How to Use dot Notation to Access a NamedTuple's Values

Once you've created NamedTuple objects house_1 and house_2, you can use the dot notation to access their values. The syntax is shown below:

  • Here, <namedtuple_object> denotes the created NamedTuple object. In this example, house_1 and house_2.
  • <value_name> denotes any of the valid names used when the NamedTuple was created. In this example, "city", "country", "year", "area" and "num_rooms" are the valid choices for <value_name>.

This is illustrated in the following code snippet:


Similarly, you can use,, and so on to access the values corresponding to the NamedTuple house_2.

📋Try it Yourself! NamedTuple Example

In this section, you'll create a ProblemSet NamedTuple.

Please feel free to try this example in any IDE of your choice.

The ProblemSet NamedTuple should take the following values:

  • num_questions: an integer representing the number of questions in a particular problem set,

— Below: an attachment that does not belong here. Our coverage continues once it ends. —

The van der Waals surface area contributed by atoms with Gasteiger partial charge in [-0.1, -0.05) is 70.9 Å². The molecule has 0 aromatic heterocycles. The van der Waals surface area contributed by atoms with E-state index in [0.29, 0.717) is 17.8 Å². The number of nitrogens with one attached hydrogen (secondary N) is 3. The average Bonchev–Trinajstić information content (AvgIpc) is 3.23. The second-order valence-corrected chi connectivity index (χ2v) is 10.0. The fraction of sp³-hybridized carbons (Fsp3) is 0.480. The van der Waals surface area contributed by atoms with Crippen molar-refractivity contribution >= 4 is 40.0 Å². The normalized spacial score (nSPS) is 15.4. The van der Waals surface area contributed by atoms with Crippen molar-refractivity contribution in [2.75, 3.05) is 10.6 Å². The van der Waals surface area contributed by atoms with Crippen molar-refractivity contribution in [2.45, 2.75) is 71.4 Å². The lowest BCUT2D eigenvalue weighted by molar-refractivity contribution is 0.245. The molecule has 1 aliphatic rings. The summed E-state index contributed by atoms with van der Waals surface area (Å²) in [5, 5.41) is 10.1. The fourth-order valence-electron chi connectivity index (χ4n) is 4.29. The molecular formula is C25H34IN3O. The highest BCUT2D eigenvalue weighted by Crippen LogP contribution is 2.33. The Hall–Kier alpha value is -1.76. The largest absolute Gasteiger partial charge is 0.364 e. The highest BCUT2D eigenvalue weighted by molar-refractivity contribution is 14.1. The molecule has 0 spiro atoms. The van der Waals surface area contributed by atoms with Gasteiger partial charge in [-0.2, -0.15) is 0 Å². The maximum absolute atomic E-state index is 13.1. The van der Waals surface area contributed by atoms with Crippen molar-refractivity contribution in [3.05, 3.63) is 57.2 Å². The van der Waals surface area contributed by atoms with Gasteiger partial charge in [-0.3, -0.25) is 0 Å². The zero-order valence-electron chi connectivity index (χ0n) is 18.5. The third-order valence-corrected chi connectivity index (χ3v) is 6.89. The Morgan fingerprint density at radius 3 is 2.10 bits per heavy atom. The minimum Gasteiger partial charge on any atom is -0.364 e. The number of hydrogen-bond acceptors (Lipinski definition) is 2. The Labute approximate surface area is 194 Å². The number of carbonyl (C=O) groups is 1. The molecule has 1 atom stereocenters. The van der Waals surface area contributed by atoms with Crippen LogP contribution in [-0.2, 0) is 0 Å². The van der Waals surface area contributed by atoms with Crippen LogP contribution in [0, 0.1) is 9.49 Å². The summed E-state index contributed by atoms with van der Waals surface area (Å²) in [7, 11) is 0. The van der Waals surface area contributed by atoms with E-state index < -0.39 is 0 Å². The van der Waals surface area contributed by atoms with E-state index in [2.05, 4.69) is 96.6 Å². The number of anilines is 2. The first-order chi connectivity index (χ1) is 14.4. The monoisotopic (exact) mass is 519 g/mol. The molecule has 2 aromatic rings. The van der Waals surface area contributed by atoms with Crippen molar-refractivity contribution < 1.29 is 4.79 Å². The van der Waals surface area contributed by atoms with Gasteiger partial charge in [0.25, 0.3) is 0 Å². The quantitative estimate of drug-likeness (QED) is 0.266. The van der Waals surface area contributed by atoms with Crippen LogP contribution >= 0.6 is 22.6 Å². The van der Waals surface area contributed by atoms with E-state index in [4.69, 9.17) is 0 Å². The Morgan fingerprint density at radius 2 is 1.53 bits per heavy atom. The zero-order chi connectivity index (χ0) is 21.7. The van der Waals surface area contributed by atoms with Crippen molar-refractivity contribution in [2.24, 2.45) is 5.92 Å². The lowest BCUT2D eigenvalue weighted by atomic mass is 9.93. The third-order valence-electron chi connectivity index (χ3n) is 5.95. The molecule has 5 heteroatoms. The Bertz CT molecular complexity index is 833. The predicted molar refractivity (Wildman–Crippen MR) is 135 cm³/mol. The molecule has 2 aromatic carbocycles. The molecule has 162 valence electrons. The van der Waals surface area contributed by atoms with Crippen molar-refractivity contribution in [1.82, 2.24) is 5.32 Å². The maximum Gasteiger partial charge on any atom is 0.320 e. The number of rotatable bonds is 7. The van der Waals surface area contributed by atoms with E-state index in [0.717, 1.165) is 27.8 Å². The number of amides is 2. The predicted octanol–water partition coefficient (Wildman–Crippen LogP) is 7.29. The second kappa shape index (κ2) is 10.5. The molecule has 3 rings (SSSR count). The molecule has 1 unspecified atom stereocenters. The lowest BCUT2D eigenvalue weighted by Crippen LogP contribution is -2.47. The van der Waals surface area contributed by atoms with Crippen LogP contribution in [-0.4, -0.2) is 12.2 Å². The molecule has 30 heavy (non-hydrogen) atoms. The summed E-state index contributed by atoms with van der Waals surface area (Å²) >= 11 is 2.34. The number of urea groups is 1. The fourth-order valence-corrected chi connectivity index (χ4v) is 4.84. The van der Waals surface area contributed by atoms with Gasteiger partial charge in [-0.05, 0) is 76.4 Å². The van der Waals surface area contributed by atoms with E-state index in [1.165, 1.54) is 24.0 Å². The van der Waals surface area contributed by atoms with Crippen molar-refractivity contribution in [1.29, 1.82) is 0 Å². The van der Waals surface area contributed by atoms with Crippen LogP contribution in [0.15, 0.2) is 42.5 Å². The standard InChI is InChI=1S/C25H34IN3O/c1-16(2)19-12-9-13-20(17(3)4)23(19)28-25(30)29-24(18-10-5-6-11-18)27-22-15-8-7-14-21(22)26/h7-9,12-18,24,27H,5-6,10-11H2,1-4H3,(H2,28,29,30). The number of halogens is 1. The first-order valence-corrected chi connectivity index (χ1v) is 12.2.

• difficulty: a string that indicates the difficulty level of the problem set, and
  • topic: the topic that the problem set covers, say, "Arrays", "Strings", "Graphs", and so on.

The procedure is very similar to our previous example where we created the House NamedTuple.

1️⃣ Import namedtuple from collections module.

from collections import namedtuple

2️⃣ Create a NamedTuple and call it ProblemSet.

ProblemSet = namedtuple("ProblemSet",["num_questions","difficulty","topic"])

3️⃣ Now that you've created ProblemSet, you can create any number of problem sets using ProblemSet as the template.

  • Here, problem_set1 contains 5 easy questions on Strings.
problem_set1 = ProblemSet(5,"Easy","Strings")
  • And problem_set2 contains 3 hard questions on Bit Manipulation.
problem_set2 = ProblemSet(3,"Hard","Bit Manipulation")

4️⃣ As with the previous example, you can use the dot notation to access the values of the two problem sets created above.


# Output

# Output

I hope you were able to complete this exercise. 🎉


In this tutorial, you've learned:

  • how NamedTuples help you couple the advantages of both tuples and dictionaries,
  • how to create NamedTuples, and
  • how to use dot notation to access the values of  NamedTuples.

If you're familiar with OOP in Python, you may find this similar to how Python classes work. A class with its attributes serves as a template from which you can create as many objects, or instances – each with its own values for the attributes.

However, creating a class and defining the required attributes just to improve readability of your code can often be overkill, and it's a lot easier to create NamedTuples instead.

See you all in the next tutorial. Until then, happy coding!